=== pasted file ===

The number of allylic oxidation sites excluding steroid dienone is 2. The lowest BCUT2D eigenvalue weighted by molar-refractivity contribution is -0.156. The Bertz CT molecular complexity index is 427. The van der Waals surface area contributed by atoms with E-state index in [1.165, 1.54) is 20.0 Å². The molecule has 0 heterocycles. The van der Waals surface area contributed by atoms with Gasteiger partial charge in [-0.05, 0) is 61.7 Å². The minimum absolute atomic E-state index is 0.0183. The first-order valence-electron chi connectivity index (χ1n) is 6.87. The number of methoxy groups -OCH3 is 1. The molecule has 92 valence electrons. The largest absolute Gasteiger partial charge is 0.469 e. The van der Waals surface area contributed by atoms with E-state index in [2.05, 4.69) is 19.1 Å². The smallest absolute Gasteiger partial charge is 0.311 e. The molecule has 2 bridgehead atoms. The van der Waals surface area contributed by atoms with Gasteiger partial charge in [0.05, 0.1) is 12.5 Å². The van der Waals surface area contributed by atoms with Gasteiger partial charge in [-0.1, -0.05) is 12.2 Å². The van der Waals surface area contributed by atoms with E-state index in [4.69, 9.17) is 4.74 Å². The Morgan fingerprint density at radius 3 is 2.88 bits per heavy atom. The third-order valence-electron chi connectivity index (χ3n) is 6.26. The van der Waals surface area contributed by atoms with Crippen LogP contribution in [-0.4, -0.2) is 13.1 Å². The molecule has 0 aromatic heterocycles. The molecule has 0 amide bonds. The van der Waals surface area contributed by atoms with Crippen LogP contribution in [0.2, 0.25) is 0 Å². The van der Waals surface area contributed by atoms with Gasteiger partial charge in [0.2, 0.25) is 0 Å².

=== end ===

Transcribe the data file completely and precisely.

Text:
The number of allylic oxidation sites excluding steroid dienone is 2. The lowest BCUT2D eigenvalue weighted by molar-refractivity contribution is -0.156. The Bertz CT molecular complexity index is 427. The van der Waals surface area contributed by atoms with E-state index in [1.165, 1.54) is 20.0 Å². The molecule has 0 heterocycles. The van der Waals surface area contributed by atoms with Gasteiger partial charge in [-0.05, 0) is 61.7 Å². The minimum absolute atomic E-state index is 0.0183. The first-order valence-electron chi connectivity index (χ1n) is 6.87. The number of methoxy groups -OCH3 is 1. The molecule has 92 valence electrons. The largest absolute Gasteiger partial charge is 0.469 e. The van der Waals surface area contributed by atoms with E-state index in [2.05, 4.69) is 19.1 Å². The smallest absolute Gasteiger partial charge is 0.311 e. The molecule has 2 bridgehead atoms. The van der Waals surface area contributed by atoms with Gasteiger partial charge in [0.05, 0.1) is 12.5 Å². The van der Waals surface area contributed by atoms with Gasteiger partial charge in [-0.1, -0.05) is 12.2 Å². The van der Waals surface area contributed by atoms with E-state index in [4.69, 9.17) is 4.74 Å². The Morgan fingerprint density at radius 3 is 2.88 bits per heavy atom. The third-order valence-electron chi connectivity index (χ3n) is 6.26. The van der Waals surface area contributed by atoms with Crippen LogP contribution in [-0.4, -0.2) is 13.1 Å². The molecule has 0 aromatic heterocycles. The molecule has 0 amide bonds. The van der Waals surface area contributed by atoms with Crippen LogP contribution in [0.2, 0.25) is 0 Å². The van der Waals surface area contributed by atoms with Gasteiger partial charge in [0.2, 0.25) is 0 Å².